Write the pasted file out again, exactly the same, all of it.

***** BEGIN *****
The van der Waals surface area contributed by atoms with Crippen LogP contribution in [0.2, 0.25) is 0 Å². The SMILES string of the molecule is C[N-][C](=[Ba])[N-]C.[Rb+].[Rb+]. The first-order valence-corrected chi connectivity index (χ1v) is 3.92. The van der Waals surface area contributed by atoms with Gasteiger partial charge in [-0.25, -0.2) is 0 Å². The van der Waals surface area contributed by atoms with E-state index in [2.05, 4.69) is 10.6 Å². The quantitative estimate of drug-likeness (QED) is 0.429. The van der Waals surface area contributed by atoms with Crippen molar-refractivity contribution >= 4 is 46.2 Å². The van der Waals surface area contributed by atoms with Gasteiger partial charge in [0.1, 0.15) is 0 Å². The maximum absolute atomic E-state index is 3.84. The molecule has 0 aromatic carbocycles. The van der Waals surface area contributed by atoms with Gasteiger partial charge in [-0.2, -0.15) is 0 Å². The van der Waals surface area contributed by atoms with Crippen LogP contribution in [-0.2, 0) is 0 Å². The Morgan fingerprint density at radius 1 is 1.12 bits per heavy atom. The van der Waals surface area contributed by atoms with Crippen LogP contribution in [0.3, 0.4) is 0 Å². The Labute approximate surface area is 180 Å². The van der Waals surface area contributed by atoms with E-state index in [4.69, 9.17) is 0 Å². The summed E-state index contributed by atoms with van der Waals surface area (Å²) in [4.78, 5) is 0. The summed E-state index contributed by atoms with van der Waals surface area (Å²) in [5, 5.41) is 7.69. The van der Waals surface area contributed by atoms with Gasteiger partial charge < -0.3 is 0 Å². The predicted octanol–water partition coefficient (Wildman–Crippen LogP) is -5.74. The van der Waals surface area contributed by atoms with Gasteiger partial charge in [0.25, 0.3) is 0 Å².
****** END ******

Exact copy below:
The van der Waals surface area contributed by atoms with Crippen LogP contribution in [0.2, 0.25) is 0 Å². The SMILES string of the molecule is C[N-][C](=[Ba])[N-]C.[Rb+].[Rb+]. The first-order valence-corrected chi connectivity index (χ1v) is 3.92. The van der Waals surface area contributed by atoms with Gasteiger partial charge in [-0.25, -0.2) is 0 Å². The van der Waals surface area contributed by atoms with E-state index in [2.05, 4.69) is 10.6 Å². The quantitative estimate of drug-likeness (QED) is 0.429. The van der Waals surface area contributed by atoms with Crippen molar-refractivity contribution >= 4 is 46.2 Å². The van der Waals surface area contributed by atoms with Gasteiger partial charge in [0.1, 0.15) is 0 Å². The maximum absolute atomic E-state index is 3.84. The molecule has 0 aromatic carbocycles. The van der Waals surface area contributed by atoms with Gasteiger partial charge in [-0.2, -0.15) is 0 Å². The van der Waals surface area contributed by atoms with Crippen LogP contribution in [-0.2, 0) is 0 Å². The Morgan fingerprint density at radius 1 is 1.12 bits per heavy atom. The van der Waals surface area contributed by atoms with Crippen LogP contribution in [0.3, 0.4) is 0 Å². The Labute approximate surface area is 180 Å². The van der Waals surface area contributed by atoms with E-state index in [4.69, 9.17) is 0 Å². The summed E-state index contributed by atoms with van der Waals surface area (Å²) in [4.78, 5) is 0. The summed E-state index contributed by atoms with van der Waals surface area (Å²) in [5, 5.41) is 7.69. The van der Waals surface area contributed by atoms with Gasteiger partial charge < -0.3 is 0 Å². The predicted octanol–water partition coefficient (Wildman–Crippen LogP) is -5.74. The van der Waals surface area contributed by atoms with Gasteiger partial charge in [0.25, 0.3) is 0 Å².